BlueCross BlueShield of Tennessee Medical Policy Manual

Cervical Traction Devices for Home Use

DESCRIPTION

Cervical traction is noninvasive traction, used to stretch the soft tissues of the neck and to separate the spinal joint structures in order to relieve neck pain.

A variety of cervical traction devices are available for use in the home:

POLICY

MEDICAL APPROPRIATENESS

IMPORTANT REMINDERS

ADDITIONAL INFORMATION

Traction devices are classified as Class I devices by the U.S. Food and Drug Administration (FDA). 510(k) clearance is not required, although registration with FDA is required. The FDA has described orthopedic devices as follows: “A non-powered orthopedic traction apparatus is a device that consists of a rigid frame with non-powered traction accessories, such as cords, pulleys, or weights, and that is intended to apply a therapeutic pulling force to the skeletal system.”

According to Centers for Medicare & Medicaid Services (CMS), the 2009 Local Coverage for Determination (LCD) for CIGNA Government Services, it states that “Cervical traction applied via attachment to a headboard or a free-standing frame has no proven clinical advantage compared to cervical traction applied via an over-the-door mechanism.”

The lack of randomized controlled studies and the poor quality of published articles provide little evidence of the efficacy for the use of ambulatory cervical traction, inflatable cervical traction collars, or pneumatic cervical traction devices. In addition, there is a lack of documentation in published articles for specific duration and frequency of these devices that would aid in net health outcomes.  

SOURCES

American College of Occupational and Environmental Medicine. (2011). Cervical and thoracic spine disorders. Retrieved November 8, 2012 from http://www.guideline.gov/content.aspx?id=35207&search=cervical+traction.

Borman, P., Keskin, D., Ekici, B., & Bodur, H. (2008). The efficacy of intermittent cervical traction in patients with chronic neck pain. Clinical Rheumatology, 27 (10), 1249-1253. (Level 3 Evidence - Independent study)

Cai, C., Ming, G., and Ng, L. (2010). Development of a clinical prediction rule to identify patients with neck pain who are likely to benefit from home-based mechanical cervical traction. European Spine Journal, 2011 (20), 912-922. (Level 4 Evidence - Independent study)

Complete Guide to Medicare Coverage Issues [Computer software]. (2012, July). Durable medical equipment (NCD 280.1, 2-252-2-2257. Ingenix.

Graham, N., Gross, A. R., Goldsmith, C., & the Cervical Overview Group. (2006). Mechanical traction for mechanical neck disorders: A systemic review. Journal of Rehabilitation Medicine, 38 (3), 145-152. (Level 1 Evidence – Independent study)

North American Spine Society. (2010). Diagnosis and treatment of cervical radiculopathy from degenerative disorders. Retrieved November 8, 2012 from http://www.guideline.gov/content.aspx?id=23938&search=cervical+traction.

Polston, D. W. (2007). Cervical radiculopathy. Neurologic Clinics, 25 (2), 373-385.

Raney, N. H., Petersen, E. J., Smith, T. A., Cowan, J. E., Rendeiro, D. G., Deyle, G. D., et al. (2009). Development of a clinical prediction rule to identify patients with neck pain likely to benefit from cervical traction and exercise. European Spine Journal, 18 (3), 382-391.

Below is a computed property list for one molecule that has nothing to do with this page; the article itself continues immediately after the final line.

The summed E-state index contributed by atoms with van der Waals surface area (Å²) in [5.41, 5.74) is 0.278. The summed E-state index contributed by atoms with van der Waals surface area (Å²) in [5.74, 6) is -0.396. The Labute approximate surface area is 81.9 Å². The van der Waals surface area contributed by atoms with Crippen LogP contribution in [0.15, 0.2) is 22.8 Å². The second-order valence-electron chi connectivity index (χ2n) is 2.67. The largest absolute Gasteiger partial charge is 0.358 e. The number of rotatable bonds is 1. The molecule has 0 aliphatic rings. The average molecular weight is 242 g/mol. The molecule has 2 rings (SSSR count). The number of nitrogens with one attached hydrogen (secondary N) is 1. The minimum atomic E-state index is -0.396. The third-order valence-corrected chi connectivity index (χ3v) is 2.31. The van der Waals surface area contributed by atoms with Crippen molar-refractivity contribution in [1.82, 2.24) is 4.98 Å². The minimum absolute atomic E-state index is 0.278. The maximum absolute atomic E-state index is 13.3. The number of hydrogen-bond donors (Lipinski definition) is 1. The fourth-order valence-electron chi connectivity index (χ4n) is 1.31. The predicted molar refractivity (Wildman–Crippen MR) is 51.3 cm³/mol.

U. S. Department of Health & Human Services. Centers for Medicare & Medicaid Services. LCDs for CGS Adminstrators, LLC. (2011, August). LCD for cervical traction devices (L15905). Retrieved November 7, 2012 from http://www.cms.gov/medicare-coverage-database/details/lcd-details.aspx?LCDId=15905&ContrId=140&ver=36&ContrVer=2&articleId=18074&CntrctrSelected=140*2&CoverageSelection=Both&ArticleType=All&PolicyType=Final&s=Tennessee&KeyWord=cervical%2btraction&KeyWordLookUp=Title&KeyWordSearchType=And&lcd_id=15905&lcd_version=32&show=all&kq=895472770&ua=highwire&IsPopup=y&#0.

U. S. Food and Drug Administration. (2010, April). Center for Devices and Radiological Health. Code of Federal Regulations. Title 21, Volume 8. Section 888.5850. Nonpowered orthopedic traction apparatus and accessories. Retrieved January 25, 2011 from http://www.accessdata.fda.gov/scripts/cdrh/cfdocs/cfCFR/CFRsearch.cfm?FR=888.5850.

U. S. Food and Drug Administration. (2011). Center for Devices and Radiological Health. Establishment registration & device listing. 1721293. Retrieved December 30, 2010 from http://www.accessdata.fda.gov/scripts/cdrh/cfdocs/cfRL/rl.cfm?lid=174094&lpcd=HST.

Washington State of Labor and Industries. (2002, August). Technology Assessment. Pronex and HomeTrac cervical traction. Retrieved December 30, 2010 from http://www.lni.wa.gov/ClaimsIns/Files/OMD/PronexAndSaundersTA.pdf.

Young, I. A., Michener, L. A., Cleland, J. A., Aguilera, A. J., & A. R. Snyder. (2009). Manual therapy, exercise, and traction for patients with cervical radiculopathy: A randomized clinical trial. Physical Therapy, 89 (7), 632-642. (Level 2 Evidence - Industry sponsored)

ORIGINAL EFFECTIVE DATE:  6/11/2011

MOST RECENT REVIEW DATE:  12/13/2012  

ID_BT

Policies included in the Medical Policy Manual are not intended to certify coverage availability. They are medical determinations about a particular technology, service, drug, etc. While a policy or technology may be medically necessary, it could be excluded in a member's benefit plan. Please check with the appropriate claims department to determine if the service in question is a covered service under a particular benefit plan. Use of the Medical Policy Manual is not intended to replace independent medical judgment for treatment of individuals. The content on this Web site is not intended to be a substitute for professional medical advice in any way. Always seek the advice of your physician or other qualified health care provider if you have questions regarding a medical condition or treatment.

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